Fire ants commonly infest home and ornamental lawns or turf areas. Their mounds also decrease the aesthetic value of property. Like many other ants, fire ants invade homes and structures in search of food. Sometimes they also invade electrical and utility housing and can cause damage by chewing on insulation creating shorts and blocking switch mechanisms. Fire ants are aggressive when disturbed and have the ability to bite and sting multiple times. Symptoms of a fire ant sting include burning and itching due to the injection of an oily alkaloid, Solenopsin A. Stings are not usually life threatening but can result in scars. Fire ants sometimes attack chicken and livestock, and can overwhelm an area by eliminating competing insects. Efforts to eradicate fire ants in the 1960's were unsuccessful. Fire ants have a high reproductive rate, and colonies can disperse quickly. Pesticide use is ineffective when the worker ants are killed before the poison is passed to the queen and other ants in the colony.

Natural enemies of the Red Imported Fire Ant include bacteria, several species of parasitic fungi, and arthropods predators such as the straw-itch mite, and the phorid fly.

Spread of the Imported Fire Ant

Most ant species that invade the home act mainly as a nuisance as they march through the home foraging for food. Carpenter ants, however, have destructive capabilities. Carpenter ants do not eat wood, but burrow into wood and hollow out beams eventually causing them to weaken . They prefer decayed or rotted wood for excavation, but may eventually tunnel into structurally sound wood. Carpenter ants can be identified more easily than many other ant species due to their larger size and smooth back rather than a notched back found on most ants. This attribute can be identified under a magnifying glass.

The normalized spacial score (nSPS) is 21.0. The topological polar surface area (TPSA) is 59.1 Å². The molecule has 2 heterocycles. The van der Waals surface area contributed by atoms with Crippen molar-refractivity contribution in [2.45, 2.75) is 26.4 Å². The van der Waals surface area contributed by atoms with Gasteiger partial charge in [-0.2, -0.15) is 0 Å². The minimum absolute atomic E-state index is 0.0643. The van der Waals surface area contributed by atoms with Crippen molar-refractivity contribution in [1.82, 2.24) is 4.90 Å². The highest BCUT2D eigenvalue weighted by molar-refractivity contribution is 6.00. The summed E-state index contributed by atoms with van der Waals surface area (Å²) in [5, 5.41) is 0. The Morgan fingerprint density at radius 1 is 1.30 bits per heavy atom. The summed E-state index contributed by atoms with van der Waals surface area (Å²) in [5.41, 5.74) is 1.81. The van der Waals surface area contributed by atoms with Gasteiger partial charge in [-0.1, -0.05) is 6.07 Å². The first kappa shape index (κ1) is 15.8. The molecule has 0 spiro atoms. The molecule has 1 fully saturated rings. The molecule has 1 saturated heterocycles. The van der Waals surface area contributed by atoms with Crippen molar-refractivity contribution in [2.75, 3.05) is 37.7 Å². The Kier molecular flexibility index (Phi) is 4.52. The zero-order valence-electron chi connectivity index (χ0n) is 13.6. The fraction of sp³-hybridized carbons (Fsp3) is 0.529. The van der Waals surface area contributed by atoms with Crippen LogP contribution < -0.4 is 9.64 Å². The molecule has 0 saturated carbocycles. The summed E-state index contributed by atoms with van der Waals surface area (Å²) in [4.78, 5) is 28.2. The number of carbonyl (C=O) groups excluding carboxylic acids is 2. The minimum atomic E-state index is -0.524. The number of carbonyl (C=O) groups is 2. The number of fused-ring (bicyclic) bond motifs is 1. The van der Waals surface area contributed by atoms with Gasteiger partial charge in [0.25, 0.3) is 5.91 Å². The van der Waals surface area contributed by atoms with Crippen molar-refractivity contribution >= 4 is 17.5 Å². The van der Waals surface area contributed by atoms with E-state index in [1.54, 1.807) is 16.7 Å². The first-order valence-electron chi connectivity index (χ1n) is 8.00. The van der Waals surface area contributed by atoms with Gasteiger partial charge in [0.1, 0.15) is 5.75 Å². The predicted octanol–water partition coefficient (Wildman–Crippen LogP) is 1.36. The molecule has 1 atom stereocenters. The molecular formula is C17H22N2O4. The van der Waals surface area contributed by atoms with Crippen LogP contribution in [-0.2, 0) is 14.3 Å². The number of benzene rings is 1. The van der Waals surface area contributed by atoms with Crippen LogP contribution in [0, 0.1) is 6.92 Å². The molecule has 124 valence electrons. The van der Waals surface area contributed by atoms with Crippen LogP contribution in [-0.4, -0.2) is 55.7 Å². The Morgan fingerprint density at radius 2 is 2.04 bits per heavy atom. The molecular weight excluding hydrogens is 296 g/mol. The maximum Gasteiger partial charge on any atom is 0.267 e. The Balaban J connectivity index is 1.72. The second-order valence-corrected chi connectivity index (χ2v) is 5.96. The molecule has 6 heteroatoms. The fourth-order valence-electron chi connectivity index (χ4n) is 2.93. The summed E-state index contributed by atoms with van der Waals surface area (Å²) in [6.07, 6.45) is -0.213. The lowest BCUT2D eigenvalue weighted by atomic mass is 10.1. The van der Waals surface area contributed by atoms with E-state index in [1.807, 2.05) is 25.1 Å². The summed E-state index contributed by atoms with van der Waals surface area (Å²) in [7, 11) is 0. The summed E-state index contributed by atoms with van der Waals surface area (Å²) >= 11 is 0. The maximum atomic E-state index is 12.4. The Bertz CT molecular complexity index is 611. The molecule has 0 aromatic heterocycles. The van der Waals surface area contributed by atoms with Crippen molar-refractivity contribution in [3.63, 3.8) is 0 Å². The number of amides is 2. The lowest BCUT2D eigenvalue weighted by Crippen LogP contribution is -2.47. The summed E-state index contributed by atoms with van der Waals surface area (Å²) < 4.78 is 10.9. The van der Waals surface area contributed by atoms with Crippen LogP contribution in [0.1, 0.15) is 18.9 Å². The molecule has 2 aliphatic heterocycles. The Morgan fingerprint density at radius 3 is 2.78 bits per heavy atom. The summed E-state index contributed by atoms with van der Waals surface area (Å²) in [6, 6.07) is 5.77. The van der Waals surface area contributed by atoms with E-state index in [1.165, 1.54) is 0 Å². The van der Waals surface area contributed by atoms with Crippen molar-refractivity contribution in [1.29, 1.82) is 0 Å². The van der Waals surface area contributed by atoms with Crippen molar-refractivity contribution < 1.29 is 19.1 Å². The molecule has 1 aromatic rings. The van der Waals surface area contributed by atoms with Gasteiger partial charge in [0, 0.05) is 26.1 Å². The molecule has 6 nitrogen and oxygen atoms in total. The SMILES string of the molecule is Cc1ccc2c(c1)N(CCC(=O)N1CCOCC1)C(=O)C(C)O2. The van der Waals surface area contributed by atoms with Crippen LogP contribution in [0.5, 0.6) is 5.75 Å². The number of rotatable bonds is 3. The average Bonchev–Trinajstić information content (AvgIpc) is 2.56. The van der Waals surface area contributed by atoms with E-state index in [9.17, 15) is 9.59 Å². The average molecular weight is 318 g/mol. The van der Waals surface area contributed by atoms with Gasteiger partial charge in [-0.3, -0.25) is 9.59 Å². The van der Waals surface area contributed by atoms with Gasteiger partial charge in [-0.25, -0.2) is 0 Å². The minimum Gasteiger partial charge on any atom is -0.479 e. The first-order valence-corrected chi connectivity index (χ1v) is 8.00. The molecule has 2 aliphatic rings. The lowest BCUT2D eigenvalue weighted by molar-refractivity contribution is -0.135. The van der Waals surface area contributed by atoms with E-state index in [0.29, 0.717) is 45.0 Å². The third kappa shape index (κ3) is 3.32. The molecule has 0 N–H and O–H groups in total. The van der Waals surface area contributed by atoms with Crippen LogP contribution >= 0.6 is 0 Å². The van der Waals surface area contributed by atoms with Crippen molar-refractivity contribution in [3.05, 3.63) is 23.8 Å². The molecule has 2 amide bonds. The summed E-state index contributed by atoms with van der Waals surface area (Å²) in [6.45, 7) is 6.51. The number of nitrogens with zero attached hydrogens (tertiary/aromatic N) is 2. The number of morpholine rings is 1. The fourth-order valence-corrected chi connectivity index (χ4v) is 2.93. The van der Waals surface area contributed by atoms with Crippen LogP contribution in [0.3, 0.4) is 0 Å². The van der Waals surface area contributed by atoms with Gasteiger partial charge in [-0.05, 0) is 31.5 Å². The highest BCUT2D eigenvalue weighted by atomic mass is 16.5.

Carpenter ants primarily eat dead insects, sweet honeydew secreted by aphids, plant juices, and crumbs from sweet or fatty foods. Ants go without food for six months during the winter.

What to do if carpenter ants pose a problem:
1. Locate the main colony (75% of carpenter ant nests are located on the outside of the structure).
2. Provide physical controls such as blocking or caulking access points and replacing damaged wood. Many ants can be captured using a good shop vacuum.
3. Make use of least-toxic chemical control (advised as a last resort): mentioned above.

Pyrethrum based products are commonly discussed and used as an alternate control method to conventional insecticides. Pyrethrum originates naturally from a variety of chrysanthemum. Although pyrethrum is a naturally derived insecticide, its use should be cautioned. Pyrethrum is highly toxic to insects and moderately toxic to mammals. Synthetic versions of naturally occurring pyrethrins are pyrethroids. Pyrethrins are highly photosensitive, breaking down quickly in sunlight, synthetic versions were developed to increase photo stability. Permethrin is one of the synthetic versions of pyrethrins available.

Ants and Termites
Ant Lifecycle

Daar, S., Olkowskie, W., Olkwoski, H. Common-Sense Pest Control 1991. Taunton Press.
Dickey, P. Protecting Your Home from Carpenter Ants. Washington Toxics Coalition. 1998.
Texas A&M Univ., Dept. of Entomology. Fire Ants.